Catholic Priest in Nigeria Released After Being Held Captive for 10 days
During the 10 days that Fr. Dajo was held captive, Archbishop Kaigama repeatedly appealed for people to pray for his safe release and for others also held captive.
ABUJA, Nigeria — A priest who was kidnapped in Nigeria has been released after being held captive for 10 days.
“We thank God for the safe release of our brother, Fr. Matthew Dajo … We thank you all for your kind prayers. We also thank the family of Fr. Dajo and all those who assisted in securing his release,” Archbishop Ignatius Kaigama of Abuja said Dec. 2 in a statement sent to CNA.
“We pray that there will be improved security in the country. Mary, Mother of Perpetual Help, pray for us,” the archbishop said.
Fr. Dajo was released by his kidnappers on Dec. 2, according to the archdiocese. During the 10 days that Fr. Dajo was held captive, Archbishop Kaigama repeatedly appealed for people to pray for his safe release and for others also held captive.
On Dec. 1, the chancellor of Abuja archdiocese said: “His Grace requests that you and your parishioners should not relent, but rather, intensify your prayers for his safe return and for our country Nigeria. May Our Lady Queen of Nigeria continue to intercede for us. Amen.”
Fr. Dajo was abducted by gunmen on the night of Nov. 22 during an attack on the town of Yangoji, where his parish, St. Anthony’s Catholic Church, is located.
“Armed bandits raided the community and shot sporadically for about 30 minutes,” Fr. Kevin Oselumhense Anetor told CNA’s African news partner, ACI Africa.
“The gunmen scaled through the fence of the priest’s house, while others positioned themselves outside, before entering Fr. Matthew’s bedroom and whisking him away.”
Kidnappings of Catholics in Nigeria are an ongoing problem that not only affects priests and seminarians, but also lay faithful, Archbishop Kaigama said at a virtual event on persecuted Christians Nov. 25.
“We have cases of abductions, detentions, and killings by terrorist groups, criminal herdsmen, bandits, and gangs of kidnappers to contend with,” he said.
“Last week, in one of our parishes in Abuja archdiocese behind the parish house, five children of the same parents were kidnapped, and the following day a woman preparing for her church wedding was also kidnapped. They have not been found.”
The Islamist group Boko Haram is behind many of the abductions. On Nov. 28 Islamist militants massacred at least 110 farmers and beheaded an estimated 30 people in Nigeria’s northeast Borno State.
Pope Francis said Dec. 2 that he was praying for Nigeria after the attack, which a United Nations representative called the most violent direct attack against civilians in the country this year.
“I want to assure my prayers for Nigeria, where blood has unfortunately been spilled once more in a terrorist massacre,” the pope said at the end of his general audience.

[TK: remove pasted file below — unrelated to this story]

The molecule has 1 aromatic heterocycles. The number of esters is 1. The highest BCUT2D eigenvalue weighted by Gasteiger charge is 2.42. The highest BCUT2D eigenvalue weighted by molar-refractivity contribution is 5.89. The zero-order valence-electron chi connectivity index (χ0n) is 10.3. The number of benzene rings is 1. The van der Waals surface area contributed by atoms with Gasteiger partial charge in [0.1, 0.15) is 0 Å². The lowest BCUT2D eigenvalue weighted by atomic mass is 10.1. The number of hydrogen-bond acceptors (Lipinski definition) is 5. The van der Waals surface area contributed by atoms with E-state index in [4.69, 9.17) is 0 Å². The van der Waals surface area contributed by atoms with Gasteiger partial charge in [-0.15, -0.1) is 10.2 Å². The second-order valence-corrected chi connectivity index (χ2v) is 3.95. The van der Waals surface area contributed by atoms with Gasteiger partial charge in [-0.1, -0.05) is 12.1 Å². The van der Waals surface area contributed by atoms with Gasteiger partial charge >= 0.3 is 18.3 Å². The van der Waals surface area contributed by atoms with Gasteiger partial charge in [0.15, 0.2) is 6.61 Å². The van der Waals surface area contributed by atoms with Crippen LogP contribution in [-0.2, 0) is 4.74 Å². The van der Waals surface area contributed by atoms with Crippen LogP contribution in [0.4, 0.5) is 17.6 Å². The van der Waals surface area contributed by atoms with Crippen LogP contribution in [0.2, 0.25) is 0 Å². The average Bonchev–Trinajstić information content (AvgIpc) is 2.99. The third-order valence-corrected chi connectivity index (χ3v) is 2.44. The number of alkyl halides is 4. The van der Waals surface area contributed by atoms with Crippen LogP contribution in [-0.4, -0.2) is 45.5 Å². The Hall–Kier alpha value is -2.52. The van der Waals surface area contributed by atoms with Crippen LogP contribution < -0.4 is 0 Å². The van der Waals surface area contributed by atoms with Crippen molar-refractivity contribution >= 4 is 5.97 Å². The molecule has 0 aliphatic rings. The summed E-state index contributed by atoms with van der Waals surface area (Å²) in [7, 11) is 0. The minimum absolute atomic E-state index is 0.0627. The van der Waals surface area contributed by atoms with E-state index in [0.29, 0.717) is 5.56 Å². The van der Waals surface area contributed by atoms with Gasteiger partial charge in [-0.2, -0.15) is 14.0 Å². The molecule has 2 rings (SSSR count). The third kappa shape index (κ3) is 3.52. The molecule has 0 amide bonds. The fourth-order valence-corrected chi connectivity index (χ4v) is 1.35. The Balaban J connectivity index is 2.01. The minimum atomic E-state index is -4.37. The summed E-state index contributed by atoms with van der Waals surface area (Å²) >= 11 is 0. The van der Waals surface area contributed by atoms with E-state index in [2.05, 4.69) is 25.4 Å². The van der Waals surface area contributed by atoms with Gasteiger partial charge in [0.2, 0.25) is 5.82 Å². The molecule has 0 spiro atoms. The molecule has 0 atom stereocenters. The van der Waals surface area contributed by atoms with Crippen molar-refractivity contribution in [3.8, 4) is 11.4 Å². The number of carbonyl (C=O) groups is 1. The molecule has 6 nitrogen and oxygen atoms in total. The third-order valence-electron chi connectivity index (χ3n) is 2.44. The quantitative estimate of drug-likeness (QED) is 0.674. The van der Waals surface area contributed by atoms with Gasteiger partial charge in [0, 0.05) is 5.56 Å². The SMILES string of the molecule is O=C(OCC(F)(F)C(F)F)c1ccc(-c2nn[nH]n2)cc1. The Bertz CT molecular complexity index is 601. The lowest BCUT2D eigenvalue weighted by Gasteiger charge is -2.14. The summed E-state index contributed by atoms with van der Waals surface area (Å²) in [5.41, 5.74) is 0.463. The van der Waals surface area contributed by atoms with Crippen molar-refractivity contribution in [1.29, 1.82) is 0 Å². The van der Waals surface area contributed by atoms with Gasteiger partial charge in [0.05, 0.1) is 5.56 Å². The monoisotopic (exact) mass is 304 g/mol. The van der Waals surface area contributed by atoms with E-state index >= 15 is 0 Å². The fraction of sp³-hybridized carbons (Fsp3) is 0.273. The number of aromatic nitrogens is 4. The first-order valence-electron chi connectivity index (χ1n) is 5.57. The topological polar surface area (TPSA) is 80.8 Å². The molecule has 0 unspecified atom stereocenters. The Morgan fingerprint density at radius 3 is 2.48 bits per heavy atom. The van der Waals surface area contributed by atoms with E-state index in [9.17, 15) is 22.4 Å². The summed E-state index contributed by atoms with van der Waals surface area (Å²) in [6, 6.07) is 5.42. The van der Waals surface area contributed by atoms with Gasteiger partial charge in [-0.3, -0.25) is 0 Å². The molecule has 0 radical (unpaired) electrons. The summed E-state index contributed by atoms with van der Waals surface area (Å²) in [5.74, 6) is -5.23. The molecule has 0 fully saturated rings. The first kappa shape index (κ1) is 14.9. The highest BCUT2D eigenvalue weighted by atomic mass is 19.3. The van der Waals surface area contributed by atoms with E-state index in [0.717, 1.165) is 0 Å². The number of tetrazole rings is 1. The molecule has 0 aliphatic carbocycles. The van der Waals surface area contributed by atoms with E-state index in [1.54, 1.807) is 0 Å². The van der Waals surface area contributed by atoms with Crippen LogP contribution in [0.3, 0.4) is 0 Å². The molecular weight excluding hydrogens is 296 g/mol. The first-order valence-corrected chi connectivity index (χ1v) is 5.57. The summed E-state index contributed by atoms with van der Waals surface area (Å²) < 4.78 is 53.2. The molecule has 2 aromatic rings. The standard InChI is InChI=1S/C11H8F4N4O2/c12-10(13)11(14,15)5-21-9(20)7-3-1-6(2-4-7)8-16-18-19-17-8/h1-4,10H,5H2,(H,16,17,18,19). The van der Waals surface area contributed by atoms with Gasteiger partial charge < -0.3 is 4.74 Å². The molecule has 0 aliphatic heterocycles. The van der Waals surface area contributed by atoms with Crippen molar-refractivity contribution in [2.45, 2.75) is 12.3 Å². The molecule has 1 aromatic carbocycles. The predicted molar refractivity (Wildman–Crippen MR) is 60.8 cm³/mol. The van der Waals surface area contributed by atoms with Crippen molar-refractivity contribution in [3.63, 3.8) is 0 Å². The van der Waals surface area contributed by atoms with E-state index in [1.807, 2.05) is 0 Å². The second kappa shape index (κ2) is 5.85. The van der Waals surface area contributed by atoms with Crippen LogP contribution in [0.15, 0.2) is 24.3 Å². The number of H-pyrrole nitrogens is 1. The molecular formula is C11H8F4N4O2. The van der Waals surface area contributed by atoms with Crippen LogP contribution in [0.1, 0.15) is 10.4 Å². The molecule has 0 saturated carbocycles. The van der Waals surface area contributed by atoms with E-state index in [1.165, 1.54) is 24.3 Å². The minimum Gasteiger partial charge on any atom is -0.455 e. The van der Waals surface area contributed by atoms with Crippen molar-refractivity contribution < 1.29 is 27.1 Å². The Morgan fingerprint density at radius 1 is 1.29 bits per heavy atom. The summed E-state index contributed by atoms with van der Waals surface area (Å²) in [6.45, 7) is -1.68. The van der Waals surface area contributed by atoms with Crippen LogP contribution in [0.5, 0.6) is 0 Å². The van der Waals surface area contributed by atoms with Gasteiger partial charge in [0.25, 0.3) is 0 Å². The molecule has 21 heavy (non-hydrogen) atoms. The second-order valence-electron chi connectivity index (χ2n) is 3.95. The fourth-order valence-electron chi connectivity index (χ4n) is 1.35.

“Last Saturday, in the northeast of the country, more than 100 farmers were brutally killed. May God welcome them in His peace and comfort their families, and convert the hearts of those who commit similar atrocities which gravely offend His name,” he said.
No group has claimed responsibility for the attack, but local anti-jihadist militia told AFP that Boko Haram operates in the area and frequently attacks farmers. The Islamic State West Africa Province (ISWAP) has also been named as a possible perpetrator of the massacre.
More than 12,000 Christians in Nigeria have been killed in Islamist attacks since June 2015, according to a 2020 report by the International Society for Civil Liberties and the Rule of Law, a Nigerian human rights organization.
The same report found that 600 Christians were killed in Nigeria in the first five months of 2020.
Christians in Nigeria have been beheaded and set on fire, farms have been set ablaze, and priests and seminarians have been targeted for kidnapping and ransom.
Boko Haram kidnapped 110 students from their boarding school in February 2018. Of those kidnapped, one girl, Leah Sharibu, is still being held.
“Leah has become a symbol of Christian resilience against forced conversion,” Archbishop Kaigama said.
He added that “however we must not forget the remaining 112 Chibok girls and others who are held captive with many either dead or forcefully married off,” referring to the kidnapping of 276 girls in the town of Chibok, Borno State, in 2014.
“Others like her are used as human shields, sex slaves, or bargaining chips for ransom from government and international organizations,” he said.
“The forceful abduction and conversion of underage Christians girls is real. On the other hand, Muslim girls who freely choose to marry Christian men face threats of death.”
Archbishop Kaigama said that the United Nations, the European Union, and key countries like the United States could do more to share strategic intelligence and give more technical support to Nigeria in the face of terrorist threats.
“Western nations need to pay the same attention to this reality as they vigorously do in their countries in the case of the COVID-19 pandemic,” he said.
“The Christian-dominated Middle Belt and some parts of northern Nigeria will have no future if groups like Boko Haram and allied terror groups continue to harass them.”
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